Wednesday, October 05, 2016

How a surgery went utterly wrong

by Ratnakar Tripathy

The audience watches 'beating the retreat'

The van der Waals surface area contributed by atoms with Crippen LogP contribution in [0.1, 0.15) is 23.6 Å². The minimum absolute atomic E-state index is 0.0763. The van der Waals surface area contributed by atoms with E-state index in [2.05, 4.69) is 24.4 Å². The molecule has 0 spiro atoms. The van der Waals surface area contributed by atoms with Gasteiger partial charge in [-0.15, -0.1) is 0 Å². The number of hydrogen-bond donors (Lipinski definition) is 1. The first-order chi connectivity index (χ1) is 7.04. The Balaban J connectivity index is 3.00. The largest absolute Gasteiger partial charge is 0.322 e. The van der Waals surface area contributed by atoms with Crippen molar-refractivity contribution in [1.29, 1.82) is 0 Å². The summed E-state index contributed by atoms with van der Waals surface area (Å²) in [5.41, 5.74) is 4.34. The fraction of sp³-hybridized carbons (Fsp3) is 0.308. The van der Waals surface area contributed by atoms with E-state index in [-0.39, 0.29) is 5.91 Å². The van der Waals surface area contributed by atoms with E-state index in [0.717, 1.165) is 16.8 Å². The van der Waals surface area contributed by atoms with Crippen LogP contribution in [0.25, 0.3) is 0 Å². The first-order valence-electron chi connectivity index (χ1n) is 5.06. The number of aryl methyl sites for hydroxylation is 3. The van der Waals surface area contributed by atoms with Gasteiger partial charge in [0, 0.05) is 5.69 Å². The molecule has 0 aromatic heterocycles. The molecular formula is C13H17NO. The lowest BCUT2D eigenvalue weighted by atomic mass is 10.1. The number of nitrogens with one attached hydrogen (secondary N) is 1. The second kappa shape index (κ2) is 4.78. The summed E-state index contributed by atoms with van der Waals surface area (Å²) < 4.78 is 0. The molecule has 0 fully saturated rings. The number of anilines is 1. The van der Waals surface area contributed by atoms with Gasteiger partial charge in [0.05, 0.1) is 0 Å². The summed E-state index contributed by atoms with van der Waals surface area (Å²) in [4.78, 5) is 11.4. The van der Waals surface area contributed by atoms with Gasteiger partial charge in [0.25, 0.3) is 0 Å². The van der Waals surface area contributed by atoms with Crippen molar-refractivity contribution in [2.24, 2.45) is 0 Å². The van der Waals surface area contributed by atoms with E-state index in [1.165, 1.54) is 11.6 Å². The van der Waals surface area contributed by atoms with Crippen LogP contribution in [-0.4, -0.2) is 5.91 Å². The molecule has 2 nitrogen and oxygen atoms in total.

Anyone who has watched the lowering of the flags on an evening at the Indo-Pak border at Wagah near Amritsar, will be left wondering about the substance of Indo-Pak hostility – you have the toughest, tallest and the loudest soldiers on both sides, their twirled moustaches quivering with enacted anger, as they try to raise their boots higher than their counterpart in a show of utter contempt. Officer cheerleaders on both sides play patriotic anthems and incite the crowds to mimic the soldiers of their country in their feverish patriotic displays. This has been a daily exercise for decades and a source of great entertainment, turning the border into a major tourist attraction. This border may be the only one on the planet with so immense a tourism value. Borders are fascinating places despite the fact that the dividing lines are manmade and most often you do not even see a change in the topography across the official lines. I remember feeling some heightened excitement seven years ago when I travelled to Cherapunji in Meghalaya where standing on the mountain rims you can see the countless ribbons of water cutting through the flat plains of Bangladesh. At Wagah though, I was left wondering how the PR of the Indian army managed to devise the most bizarre form of entertainment using a clever mix of supposedly sublime patriotic sentiments and an utter caricature of hostile bodily gestures. Turning a border site into a tourist attraction is by itself a miraculous feat the Indian army has achieved. During the ceremony the audience on its part goes through the briefest of patriotic highs before dispersing for the day. The actual ceremony is rather disappointingly brief but there is almost an hour-long buildup when the crowds are incited to enter a patriotic state of mind. I heard of a similar instance from a residential university in Uttar Pradesh, where students from neighbouring hostels trade insults and abuses in the dark when the lights go off during random loadsheddings. They do it to overcome their boredom and it’s safe to do that since faces cannot be identified in the pitch darkness.